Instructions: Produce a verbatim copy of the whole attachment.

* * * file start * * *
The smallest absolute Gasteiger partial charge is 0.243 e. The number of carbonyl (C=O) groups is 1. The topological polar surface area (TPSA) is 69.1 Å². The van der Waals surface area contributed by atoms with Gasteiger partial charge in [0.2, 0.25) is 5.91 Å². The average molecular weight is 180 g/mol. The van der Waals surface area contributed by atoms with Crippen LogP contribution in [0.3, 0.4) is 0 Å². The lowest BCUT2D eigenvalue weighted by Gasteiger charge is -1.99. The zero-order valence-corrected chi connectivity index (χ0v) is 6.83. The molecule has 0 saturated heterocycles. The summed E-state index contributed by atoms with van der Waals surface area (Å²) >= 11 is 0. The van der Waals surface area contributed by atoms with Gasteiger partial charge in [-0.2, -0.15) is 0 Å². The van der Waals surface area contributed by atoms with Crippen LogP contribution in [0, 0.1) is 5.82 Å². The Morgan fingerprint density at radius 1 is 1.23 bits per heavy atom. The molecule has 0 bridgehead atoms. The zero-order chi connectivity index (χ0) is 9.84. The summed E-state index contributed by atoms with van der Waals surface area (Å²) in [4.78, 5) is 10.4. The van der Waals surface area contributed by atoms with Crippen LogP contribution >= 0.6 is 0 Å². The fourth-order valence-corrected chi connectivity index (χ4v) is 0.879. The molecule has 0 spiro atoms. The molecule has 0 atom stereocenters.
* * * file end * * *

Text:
The smallest absolute Gasteiger partial charge is 0.243 e. The number of carbonyl (C=O) groups is 1. The topological polar surface area (TPSA) is 69.1 Å². The van der Waals surface area contributed by atoms with Gasteiger partial charge in [0.2, 0.25) is 5.91 Å². The average molecular weight is 180 g/mol. The van der Waals surface area contributed by atoms with Crippen LogP contribution in [0.3, 0.4) is 0 Å². The lowest BCUT2D eigenvalue weighted by Gasteiger charge is -1.99. The zero-order valence-corrected chi connectivity index (χ0v) is 6.83. The molecule has 0 saturated heterocycles. The summed E-state index contributed by atoms with van der Waals surface area (Å²) >= 11 is 0. The van der Waals surface area contributed by atoms with Gasteiger partial charge in [-0.2, -0.15) is 0 Å². The van der Waals surface area contributed by atoms with Crippen LogP contribution in [0, 0.1) is 5.82 Å². The Morgan fingerprint density at radius 1 is 1.23 bits per heavy atom. The molecule has 0 bridgehead atoms. The zero-order chi connectivity index (χ0) is 9.84. The summed E-state index contributed by atoms with van der Waals surface area (Å²) in [4.78, 5) is 10.4. The van der Waals surface area contributed by atoms with Crippen LogP contribution >= 0.6 is 0 Å². The fourth-order valence-corrected chi connectivity index (χ4v) is 0.879. The molecule has 0 spiro atoms. The molecule has 0 atom stereocenters.